Medications That Cause Dementia Symptoms
Several types of medications cause dementia symptoms such as memory loss. The increased incidence of dementia in the aging population makes this condition a major public health issue. Amongst the known causes of dementia, drug induced dementia is under-considered and studied. The elderly population is typically more at risk for developing dementia from medication use. Kidney and liver dysfunction have been suggested as reasons for the increased risk of medication-induced dementia in the elderly.
Below is a list of drug classes that are associated with cognitive impairment and dementia.
Anticholinergic medications are the most commonly known medications to cause dementia. Examples of anticholinergic drugs include first generation antihistamines (diphenhydramine, chlorpheniramine), and antimuscarinic drugs such as atropine (Atreza), tolterodine (Detrol), and oxybutynin (Ditropan). In one study 4128 women and 2784 men from three French cities were evaluated for cognitive performance, dementia and anticholinergic use at baseline and very 2 and 4 years. The study found that women who used anticholinergic drugs showed a greater decline in verbal fluency scores and global cognitive functioning than women who did not use anticholinergic drugs. Men who used anticholinergic drugs had a greater decline in visual memory and some decline in executive function. Discontinuing the use of anticholinergic drugs reduced the risk of dementia.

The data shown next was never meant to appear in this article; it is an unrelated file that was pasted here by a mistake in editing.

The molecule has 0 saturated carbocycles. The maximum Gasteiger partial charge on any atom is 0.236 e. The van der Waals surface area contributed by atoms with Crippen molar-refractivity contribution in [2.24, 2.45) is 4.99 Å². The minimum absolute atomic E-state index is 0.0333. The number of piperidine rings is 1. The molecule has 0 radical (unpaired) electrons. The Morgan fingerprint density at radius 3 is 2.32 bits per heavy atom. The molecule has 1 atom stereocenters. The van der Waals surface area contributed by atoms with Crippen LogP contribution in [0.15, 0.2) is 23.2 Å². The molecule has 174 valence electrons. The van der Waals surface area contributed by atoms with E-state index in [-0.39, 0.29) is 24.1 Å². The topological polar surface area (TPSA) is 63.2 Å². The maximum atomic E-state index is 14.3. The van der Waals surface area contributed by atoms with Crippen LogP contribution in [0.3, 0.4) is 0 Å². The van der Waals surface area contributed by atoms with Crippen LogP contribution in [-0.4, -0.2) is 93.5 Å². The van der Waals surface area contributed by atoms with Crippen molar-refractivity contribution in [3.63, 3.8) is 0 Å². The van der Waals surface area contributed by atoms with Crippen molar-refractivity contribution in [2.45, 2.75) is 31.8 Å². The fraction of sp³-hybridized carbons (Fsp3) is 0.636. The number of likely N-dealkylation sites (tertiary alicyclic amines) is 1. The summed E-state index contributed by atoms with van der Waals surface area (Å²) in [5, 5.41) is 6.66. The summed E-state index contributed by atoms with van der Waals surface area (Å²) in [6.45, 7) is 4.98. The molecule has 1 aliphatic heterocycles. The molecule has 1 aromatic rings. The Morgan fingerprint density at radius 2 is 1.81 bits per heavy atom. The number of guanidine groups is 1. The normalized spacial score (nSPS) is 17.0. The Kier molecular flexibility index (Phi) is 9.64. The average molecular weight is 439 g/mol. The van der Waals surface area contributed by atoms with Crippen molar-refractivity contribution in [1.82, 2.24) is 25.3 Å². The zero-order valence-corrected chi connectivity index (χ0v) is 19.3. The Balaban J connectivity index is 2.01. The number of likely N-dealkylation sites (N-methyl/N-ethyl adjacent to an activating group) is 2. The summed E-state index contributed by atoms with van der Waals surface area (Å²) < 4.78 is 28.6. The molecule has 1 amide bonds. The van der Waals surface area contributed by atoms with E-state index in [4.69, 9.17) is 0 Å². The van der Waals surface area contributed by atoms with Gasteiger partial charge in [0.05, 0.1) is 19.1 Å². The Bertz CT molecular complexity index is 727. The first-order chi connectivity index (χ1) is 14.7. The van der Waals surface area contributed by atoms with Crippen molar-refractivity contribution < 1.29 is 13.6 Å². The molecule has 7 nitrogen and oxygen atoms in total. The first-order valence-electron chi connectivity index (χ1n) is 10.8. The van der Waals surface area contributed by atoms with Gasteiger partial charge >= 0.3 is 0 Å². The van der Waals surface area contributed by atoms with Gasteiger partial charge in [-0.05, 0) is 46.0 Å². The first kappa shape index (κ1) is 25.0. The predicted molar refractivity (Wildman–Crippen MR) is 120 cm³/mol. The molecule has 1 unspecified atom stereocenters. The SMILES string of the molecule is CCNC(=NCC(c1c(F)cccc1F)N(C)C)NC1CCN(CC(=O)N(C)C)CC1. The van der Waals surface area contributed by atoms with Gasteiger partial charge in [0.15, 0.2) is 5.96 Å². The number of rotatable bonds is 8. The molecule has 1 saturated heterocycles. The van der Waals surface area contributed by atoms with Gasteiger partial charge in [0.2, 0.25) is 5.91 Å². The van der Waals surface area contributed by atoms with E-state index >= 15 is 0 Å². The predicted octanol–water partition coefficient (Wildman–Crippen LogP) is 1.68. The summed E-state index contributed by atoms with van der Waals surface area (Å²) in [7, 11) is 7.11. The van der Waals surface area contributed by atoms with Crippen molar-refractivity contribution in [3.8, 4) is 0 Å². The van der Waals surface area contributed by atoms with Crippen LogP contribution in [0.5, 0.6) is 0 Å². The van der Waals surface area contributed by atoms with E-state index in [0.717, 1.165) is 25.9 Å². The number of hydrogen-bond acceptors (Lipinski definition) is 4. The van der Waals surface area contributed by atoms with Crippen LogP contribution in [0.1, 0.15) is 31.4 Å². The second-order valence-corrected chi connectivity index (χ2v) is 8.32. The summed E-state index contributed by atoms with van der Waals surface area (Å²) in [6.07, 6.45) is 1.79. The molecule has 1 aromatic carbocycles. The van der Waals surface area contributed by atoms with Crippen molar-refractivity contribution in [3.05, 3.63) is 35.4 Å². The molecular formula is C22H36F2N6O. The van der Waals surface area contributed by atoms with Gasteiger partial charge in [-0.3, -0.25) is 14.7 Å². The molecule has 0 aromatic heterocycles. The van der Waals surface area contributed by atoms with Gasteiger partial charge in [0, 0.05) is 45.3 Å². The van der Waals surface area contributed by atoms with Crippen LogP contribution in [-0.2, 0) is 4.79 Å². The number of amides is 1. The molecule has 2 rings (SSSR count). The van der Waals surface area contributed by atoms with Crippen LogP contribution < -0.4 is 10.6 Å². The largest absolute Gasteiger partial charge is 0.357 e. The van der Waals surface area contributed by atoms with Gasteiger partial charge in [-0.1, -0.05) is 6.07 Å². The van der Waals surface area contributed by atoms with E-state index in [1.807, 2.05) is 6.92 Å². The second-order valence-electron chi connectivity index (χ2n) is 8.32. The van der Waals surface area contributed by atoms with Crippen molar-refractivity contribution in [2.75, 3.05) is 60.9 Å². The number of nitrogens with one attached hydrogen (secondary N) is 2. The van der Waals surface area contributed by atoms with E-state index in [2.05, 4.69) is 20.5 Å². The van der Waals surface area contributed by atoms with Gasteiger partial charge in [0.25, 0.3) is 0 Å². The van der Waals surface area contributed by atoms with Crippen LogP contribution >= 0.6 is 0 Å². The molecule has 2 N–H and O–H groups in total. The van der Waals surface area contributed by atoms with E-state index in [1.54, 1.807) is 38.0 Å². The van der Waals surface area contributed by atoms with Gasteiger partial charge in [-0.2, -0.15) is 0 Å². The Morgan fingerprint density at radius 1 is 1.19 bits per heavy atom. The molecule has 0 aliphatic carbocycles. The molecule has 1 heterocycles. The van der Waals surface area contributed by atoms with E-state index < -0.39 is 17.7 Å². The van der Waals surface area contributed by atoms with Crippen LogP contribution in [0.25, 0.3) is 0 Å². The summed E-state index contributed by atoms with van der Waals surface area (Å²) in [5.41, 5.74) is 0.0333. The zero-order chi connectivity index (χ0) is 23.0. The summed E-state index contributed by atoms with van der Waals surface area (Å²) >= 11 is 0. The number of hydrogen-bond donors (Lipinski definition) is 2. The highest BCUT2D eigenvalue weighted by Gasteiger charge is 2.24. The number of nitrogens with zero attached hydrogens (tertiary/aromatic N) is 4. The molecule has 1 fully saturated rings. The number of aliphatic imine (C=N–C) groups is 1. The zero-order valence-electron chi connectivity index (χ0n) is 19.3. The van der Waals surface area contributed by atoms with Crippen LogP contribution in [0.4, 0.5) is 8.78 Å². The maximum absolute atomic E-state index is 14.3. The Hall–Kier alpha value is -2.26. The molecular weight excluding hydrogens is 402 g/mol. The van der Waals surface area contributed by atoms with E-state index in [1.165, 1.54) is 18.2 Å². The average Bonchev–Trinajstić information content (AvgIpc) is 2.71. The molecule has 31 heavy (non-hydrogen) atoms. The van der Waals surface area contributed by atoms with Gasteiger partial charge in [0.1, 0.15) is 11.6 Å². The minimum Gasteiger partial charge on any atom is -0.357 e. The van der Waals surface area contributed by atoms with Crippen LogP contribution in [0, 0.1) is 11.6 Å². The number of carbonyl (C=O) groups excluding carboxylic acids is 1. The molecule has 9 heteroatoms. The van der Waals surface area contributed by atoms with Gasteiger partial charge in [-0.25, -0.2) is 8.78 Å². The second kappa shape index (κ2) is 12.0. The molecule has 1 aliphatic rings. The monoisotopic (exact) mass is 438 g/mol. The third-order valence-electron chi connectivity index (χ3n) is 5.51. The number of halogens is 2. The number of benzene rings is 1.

Benzodiazepines (e.g., Valium, Ativan, Xanax) are fat soluble and easily pass through cell membranes. They accumulate in fat tissue and remain in the body for a long time. Benzodiazepines are used for treating insomnia, anxiety, alcohol withdrawal, seizures, and several other conditions. They have an extensive duration of action in the body, and the elderly have increased sensitivity to their side effects. Benzodiazepines have been known to cause symptoms of dementia. In 2012, a study conducted in more than 1,000 elderly French people who had taken benzodiazepines showed that 50% of the participants experience an increased risk of dementia within 15 years of starting their medication compared to the control group who had never taken benzodiazepines.